As reviewed elsewhere [37] and explained in detail in the “Material and Methods” section, in single molecule spectroscopy, the ‘brightness parameter—B’ is an ideal tool to monitor the aggregation of proteins, representing a measure of the heterogeneity of the sample in a concentration-independent manner. Moreover, when normalized to the brightness of the GFP monomer, B provides information on the size of the aggregated species. By acquiring 30 s fluorescent time traces in triplicate on four different independent measurements for each αS (WT, A30P, E46K, H50Q, G51D and A53T), we were able to generate “aggregation-inhibition curves” across a range of expression ratios C-mCherry-tagged-βS:C-sGFP-tagged-αS between 0 and approximately 1 (Figure 2A). The B parameter therefore complements the fluorescent time traces acquired for these ratios (Figure 2B), all of which paint a clear picture of βS’s chaperoning activity on different forms of αS.
As shown by our group before [22], the controls for each single-point mutant show a segregation into two different groups, with E46K, A53T and H50Q forming larger fibrils, whereas A30P and G51D tend to form smaller objects and WT is mainly monomeric. Remarkably, titration of βS WT into the different coexpression systems results in distinct inhibitory effects. In fact, A30P and G51D “react” much more readily to even low titrations of βS, with very few aggregated forms being detected at βS:αS ratios above ~0.2. Conversely, the fibril-forming mutants E46K, H50Q and A53T are, up to a certain ratio βS:αS, partly unaffected in their aggregation propensity. In fact, even 1:1 βS:αS ratios are not sufficient to rescue these mutants to the monomeric level.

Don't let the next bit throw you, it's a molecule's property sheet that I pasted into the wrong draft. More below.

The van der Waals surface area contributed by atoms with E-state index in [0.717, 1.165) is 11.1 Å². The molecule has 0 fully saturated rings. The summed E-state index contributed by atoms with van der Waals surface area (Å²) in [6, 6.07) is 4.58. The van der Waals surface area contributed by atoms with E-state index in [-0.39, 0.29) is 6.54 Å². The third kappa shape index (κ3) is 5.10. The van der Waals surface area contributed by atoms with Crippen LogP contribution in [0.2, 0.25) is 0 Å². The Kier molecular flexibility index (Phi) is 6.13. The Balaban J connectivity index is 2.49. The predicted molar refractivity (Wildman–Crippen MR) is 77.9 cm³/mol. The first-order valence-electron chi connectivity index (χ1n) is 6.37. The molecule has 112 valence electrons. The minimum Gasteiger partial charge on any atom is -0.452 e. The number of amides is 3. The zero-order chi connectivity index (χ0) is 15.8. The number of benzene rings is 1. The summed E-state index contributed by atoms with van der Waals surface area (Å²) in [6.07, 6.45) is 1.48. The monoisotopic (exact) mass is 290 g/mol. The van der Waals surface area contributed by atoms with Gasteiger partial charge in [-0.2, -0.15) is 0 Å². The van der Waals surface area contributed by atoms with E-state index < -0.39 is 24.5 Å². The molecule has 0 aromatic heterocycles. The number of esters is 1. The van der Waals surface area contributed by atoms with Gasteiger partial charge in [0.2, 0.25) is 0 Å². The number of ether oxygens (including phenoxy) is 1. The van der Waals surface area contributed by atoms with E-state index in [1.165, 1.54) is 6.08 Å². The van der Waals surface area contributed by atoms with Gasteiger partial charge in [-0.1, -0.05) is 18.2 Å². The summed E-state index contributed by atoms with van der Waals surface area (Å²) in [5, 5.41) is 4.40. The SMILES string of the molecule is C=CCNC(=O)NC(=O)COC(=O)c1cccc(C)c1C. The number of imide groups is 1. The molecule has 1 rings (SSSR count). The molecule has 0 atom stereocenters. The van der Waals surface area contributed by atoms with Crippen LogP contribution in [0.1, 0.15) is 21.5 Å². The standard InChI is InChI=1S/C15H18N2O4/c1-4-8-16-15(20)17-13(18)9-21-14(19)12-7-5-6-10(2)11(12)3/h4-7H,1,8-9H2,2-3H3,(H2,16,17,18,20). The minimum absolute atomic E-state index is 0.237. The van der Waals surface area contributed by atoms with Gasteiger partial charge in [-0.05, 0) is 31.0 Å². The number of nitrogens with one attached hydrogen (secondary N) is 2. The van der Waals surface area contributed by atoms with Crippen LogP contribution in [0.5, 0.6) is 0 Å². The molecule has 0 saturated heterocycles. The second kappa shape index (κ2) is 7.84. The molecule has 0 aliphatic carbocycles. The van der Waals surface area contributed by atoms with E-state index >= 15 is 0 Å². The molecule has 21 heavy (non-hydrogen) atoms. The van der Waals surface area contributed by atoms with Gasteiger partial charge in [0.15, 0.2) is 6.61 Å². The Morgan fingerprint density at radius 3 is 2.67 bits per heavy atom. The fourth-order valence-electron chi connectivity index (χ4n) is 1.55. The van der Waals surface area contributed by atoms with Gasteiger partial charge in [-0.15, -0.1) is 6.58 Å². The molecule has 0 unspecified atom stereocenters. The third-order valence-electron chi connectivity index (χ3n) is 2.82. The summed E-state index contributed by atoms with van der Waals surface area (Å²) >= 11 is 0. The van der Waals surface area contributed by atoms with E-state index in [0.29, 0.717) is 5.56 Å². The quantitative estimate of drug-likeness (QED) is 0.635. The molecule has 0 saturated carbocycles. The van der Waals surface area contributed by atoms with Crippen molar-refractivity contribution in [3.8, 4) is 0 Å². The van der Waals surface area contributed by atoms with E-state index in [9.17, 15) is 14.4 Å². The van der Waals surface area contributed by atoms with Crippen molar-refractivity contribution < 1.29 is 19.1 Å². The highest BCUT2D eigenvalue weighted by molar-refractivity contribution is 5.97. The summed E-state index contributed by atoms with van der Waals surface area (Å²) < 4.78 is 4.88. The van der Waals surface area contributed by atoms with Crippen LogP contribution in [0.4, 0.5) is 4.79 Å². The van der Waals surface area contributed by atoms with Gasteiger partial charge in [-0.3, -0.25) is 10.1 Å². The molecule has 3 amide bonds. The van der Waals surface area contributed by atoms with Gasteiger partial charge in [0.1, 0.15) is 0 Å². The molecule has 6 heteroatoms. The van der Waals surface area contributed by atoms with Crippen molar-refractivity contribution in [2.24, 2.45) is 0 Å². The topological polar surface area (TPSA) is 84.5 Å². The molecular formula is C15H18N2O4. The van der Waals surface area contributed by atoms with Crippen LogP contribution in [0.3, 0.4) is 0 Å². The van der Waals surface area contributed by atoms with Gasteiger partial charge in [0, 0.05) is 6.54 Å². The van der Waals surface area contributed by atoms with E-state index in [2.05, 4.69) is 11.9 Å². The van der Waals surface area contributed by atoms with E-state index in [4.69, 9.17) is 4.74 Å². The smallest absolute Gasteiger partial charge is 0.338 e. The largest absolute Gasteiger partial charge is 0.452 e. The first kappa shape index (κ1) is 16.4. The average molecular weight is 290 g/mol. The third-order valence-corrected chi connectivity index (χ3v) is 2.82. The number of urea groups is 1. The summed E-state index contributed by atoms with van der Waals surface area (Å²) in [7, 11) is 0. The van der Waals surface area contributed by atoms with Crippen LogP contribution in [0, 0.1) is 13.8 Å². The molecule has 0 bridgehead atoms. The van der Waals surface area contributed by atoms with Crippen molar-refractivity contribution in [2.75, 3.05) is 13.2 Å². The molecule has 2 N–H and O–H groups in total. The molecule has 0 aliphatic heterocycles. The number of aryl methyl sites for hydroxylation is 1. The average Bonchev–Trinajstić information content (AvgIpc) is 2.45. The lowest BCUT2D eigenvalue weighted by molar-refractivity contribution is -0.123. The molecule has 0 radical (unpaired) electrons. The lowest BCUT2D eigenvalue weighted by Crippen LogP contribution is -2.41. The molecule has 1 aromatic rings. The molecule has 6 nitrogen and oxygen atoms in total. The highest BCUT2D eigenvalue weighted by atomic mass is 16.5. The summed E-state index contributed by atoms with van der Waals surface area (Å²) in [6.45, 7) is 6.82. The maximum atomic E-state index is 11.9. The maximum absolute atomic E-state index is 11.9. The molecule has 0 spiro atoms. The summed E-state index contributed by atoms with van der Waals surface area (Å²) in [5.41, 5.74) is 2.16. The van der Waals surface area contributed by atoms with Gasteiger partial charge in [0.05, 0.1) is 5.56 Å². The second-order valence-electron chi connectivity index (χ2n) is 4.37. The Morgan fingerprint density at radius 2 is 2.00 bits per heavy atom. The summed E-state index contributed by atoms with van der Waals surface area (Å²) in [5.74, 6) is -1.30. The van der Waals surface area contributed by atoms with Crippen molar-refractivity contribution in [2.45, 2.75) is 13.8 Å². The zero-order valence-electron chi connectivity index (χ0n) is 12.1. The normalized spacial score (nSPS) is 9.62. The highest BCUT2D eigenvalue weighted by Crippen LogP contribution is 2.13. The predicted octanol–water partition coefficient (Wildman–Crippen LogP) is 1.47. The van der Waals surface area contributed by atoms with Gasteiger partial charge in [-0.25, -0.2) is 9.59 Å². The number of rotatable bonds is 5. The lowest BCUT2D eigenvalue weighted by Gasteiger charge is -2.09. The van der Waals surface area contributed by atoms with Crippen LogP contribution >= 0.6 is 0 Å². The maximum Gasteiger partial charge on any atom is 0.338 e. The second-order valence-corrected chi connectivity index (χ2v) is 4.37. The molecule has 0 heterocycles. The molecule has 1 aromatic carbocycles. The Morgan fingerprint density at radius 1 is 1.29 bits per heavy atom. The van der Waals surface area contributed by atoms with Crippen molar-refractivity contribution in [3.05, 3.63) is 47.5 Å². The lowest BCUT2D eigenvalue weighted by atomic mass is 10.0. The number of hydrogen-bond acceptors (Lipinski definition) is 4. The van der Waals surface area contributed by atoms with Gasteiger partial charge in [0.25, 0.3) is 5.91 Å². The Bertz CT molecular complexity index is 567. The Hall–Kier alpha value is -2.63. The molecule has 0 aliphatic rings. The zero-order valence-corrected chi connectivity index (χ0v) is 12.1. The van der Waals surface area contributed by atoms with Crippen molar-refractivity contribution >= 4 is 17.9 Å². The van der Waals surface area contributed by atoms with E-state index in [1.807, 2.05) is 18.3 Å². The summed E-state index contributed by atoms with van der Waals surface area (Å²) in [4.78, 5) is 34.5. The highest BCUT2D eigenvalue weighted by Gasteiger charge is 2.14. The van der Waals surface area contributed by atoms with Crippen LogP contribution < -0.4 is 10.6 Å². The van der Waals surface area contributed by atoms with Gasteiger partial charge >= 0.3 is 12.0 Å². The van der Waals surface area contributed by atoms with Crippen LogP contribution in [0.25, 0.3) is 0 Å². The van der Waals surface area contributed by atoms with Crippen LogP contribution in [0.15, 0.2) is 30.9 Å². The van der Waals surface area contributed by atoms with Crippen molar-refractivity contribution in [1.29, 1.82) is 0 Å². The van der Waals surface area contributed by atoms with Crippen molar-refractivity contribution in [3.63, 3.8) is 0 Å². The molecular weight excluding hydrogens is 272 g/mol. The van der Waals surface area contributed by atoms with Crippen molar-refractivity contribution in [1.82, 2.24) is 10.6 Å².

2.3. Preferential Binding to Smaller Oligomers Determines a More Efficient Inhibition of Aggregation